This exercise was a great opportunity to demonstrate our inter-operability and effectiveness in collaboration with the Marshall EOC. We confirmed an ability to sustain completely independent communications channels between our radio station and the EOC. We received a simulated emergency weather report on our ham radio channel, and then relayed that message to the EOC over the commercial radio service. Under extreme/unusual conditions, we must be prepared to support communications that may be very time-sensitive and essential to the safety and well-being of center personnel. We felt that this was a very successful and useful exercise.

The Marshall Amateur Radio Club greatly appreciates this opportunity to contribute to the emergency preparedness environment at the Marshall Center. We are looking forward to future collaboration. We are also looking forward to meeting more folks interested in the personal radio hobby, that might be interested in learning more about ham radio and participating in our club activities.

Thanks  /;^)

Feels like summer

I don’t know where the time goes, but the last post here was back in January. We all have so many more projects than time to make progress . . . This time last year MSFC was closed for nearly a week, as we had been saturated with storm damage after a major tornado outbreak – and most of north Alabama had no electricity. Many of us were helping friends and neighbors clean up. On this anniversary, we re-visit these events in our minds to remember the lives lost, and to pay tribute to the first-responders and the recovery teams that helped our community.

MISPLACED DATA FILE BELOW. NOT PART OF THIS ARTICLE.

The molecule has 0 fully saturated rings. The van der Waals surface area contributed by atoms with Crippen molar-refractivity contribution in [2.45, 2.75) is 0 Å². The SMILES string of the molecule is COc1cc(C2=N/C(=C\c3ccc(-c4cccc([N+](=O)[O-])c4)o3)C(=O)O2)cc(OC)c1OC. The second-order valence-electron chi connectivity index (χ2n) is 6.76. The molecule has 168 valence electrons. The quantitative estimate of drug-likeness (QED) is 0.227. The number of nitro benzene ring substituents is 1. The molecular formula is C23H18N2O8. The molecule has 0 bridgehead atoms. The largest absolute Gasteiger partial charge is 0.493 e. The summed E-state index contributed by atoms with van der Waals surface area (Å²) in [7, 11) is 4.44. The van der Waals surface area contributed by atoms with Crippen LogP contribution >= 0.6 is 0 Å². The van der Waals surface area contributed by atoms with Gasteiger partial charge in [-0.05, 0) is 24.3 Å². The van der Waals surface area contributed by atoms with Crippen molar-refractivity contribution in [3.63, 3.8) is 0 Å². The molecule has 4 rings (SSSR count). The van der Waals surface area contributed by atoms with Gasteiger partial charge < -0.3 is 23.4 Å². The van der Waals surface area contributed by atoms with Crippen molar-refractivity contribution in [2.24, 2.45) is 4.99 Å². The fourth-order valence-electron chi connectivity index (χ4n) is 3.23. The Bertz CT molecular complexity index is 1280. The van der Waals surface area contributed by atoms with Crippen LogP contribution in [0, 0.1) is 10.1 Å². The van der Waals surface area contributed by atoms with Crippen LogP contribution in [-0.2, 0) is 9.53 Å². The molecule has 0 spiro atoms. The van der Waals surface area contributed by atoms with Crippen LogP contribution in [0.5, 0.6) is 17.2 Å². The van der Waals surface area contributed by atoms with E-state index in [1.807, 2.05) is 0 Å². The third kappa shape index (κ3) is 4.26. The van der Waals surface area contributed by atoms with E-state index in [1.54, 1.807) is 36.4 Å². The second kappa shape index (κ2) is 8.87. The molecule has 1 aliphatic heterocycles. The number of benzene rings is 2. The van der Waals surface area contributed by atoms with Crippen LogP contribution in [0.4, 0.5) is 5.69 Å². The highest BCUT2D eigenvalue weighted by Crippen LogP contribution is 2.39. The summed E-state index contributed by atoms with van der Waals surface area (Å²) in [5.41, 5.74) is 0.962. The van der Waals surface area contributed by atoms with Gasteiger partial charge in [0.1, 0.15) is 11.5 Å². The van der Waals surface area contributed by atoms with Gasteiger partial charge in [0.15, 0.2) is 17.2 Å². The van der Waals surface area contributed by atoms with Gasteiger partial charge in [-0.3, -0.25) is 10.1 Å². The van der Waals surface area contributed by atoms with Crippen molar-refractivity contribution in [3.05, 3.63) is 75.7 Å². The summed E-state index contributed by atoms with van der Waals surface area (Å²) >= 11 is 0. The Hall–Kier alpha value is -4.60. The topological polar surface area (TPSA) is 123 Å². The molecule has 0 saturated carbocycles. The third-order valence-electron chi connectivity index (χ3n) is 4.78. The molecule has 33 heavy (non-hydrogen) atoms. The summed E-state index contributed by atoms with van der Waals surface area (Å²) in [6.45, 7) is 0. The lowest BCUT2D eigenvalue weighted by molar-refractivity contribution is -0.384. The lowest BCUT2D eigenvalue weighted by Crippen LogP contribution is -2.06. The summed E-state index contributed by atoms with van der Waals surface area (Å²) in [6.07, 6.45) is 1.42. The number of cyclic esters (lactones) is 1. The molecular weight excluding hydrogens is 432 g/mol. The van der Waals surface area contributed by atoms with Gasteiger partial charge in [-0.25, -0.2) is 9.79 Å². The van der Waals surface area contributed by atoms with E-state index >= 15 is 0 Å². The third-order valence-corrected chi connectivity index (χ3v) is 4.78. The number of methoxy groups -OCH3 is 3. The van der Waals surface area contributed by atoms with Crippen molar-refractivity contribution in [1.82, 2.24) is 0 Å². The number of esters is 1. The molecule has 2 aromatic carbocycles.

20110430_5405ac2

Anderson Hills Tornado 20110427

This response and recovery effort was enhanced by the participation of hundreds of Amateur Radio operators, that jumped at the chance to fill in where ordinary lines of communications were not available. This is an aspect of ham radio that Continue reading

Now we have 2012

Time to start another year .!.

Sometimes it seems like we didn’t do much as a club, but just look back on this last year in the blog, and you will find NanoSail-D, VHF contests, Field Day, the Final Shuttle Launch Special Event, and points in between. We have come a long way in bringing the MARC back to life, and can be proud of that. We logged over 250 HF contacts during the STS-135 commemorative, and have sent certificates to all stations who sent us a SASE. The eQSL logs for this last year’s events will be uploaded before long, so please be patient.  /;^)

Sure we have a ways to go – but we already have plans in place to replace the HF beam rotor, and get our satellite tracking hardware back into operation. We need to focus our attention and get our Continue reading